Monday, 11 February 2013

Keeping the Javascript Beast Contained, Part 2: Events

Last time, I talked about keeping containment within Javascript for DOM manipulation. Today, I want to talk about a different aspect of containment - Javascript events.

A small Javascript application can get away without much structure to their events. Events can 'float around' the application code and a developer can generally cope with understanding the interactions between separate events reasonably well.

As the application grows, this unstructured style of event handling and passing easily becomes a nightmare that you cannot easily reason through. Components that handle and issue events start to interact in unexpected ways and your events have lost containment. They are no longer helping you keep your application components uncoupled, instead you are likely to be triggering events on specific components in order to avoid unintended side-effects. What was supposed to help you keep an application uncoupled has now turned into a nightmare of coupling and spaghetti code that's hard to follow and reason about.

This shows the basic idea we introduced in Gradient.

We have an Application object which handles the integration of the rest of the application with a semantic message model. This fulfils the same role as semantic events, but is more explicit. The coupling between components is somewhat more verbose, but it ensures that our hierarchy remains as a tree, rather than a web, which we personally feel is easier to reason about in our application. The individual components keep containment on the base events and transform them into appropriate semantic events.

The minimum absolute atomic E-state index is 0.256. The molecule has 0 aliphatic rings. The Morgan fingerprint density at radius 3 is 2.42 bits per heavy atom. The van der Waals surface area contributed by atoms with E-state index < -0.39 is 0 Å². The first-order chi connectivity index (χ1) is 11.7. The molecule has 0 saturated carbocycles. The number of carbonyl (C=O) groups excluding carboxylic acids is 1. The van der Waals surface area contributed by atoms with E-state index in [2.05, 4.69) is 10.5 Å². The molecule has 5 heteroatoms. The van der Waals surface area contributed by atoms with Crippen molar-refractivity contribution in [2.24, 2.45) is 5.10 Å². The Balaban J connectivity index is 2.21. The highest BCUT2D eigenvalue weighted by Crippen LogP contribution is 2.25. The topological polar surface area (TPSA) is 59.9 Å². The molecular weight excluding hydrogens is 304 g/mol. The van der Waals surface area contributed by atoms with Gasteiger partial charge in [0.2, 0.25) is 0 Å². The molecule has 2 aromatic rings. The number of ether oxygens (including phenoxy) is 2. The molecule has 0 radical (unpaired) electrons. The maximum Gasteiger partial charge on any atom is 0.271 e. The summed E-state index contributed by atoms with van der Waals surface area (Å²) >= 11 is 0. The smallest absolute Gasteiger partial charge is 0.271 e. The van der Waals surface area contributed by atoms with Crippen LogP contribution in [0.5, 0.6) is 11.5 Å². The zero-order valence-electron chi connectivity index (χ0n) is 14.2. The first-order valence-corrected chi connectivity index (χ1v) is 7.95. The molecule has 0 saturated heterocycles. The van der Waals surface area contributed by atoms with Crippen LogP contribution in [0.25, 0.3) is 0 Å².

This introduces the general idea for dealing with event containment in front-end Javascript. Use custom, semantic events that have meaning, and do not be afraid to introduce new events rather than attempt to shoe-horn a new interaction into an existing event that almost, but doesn't quite, fit. Your components contain the base events and transform them into semantic events, and these semantic events act as messages flowing through your application to trigger behaviour.

Examples are in Coffeescript, as I feel this provides less obscuring of the basic idea, and avoids arguments over how I chose to do a Javascript class, or how I maintained 'this' across scopes, rather than useful discussions about the central idea.

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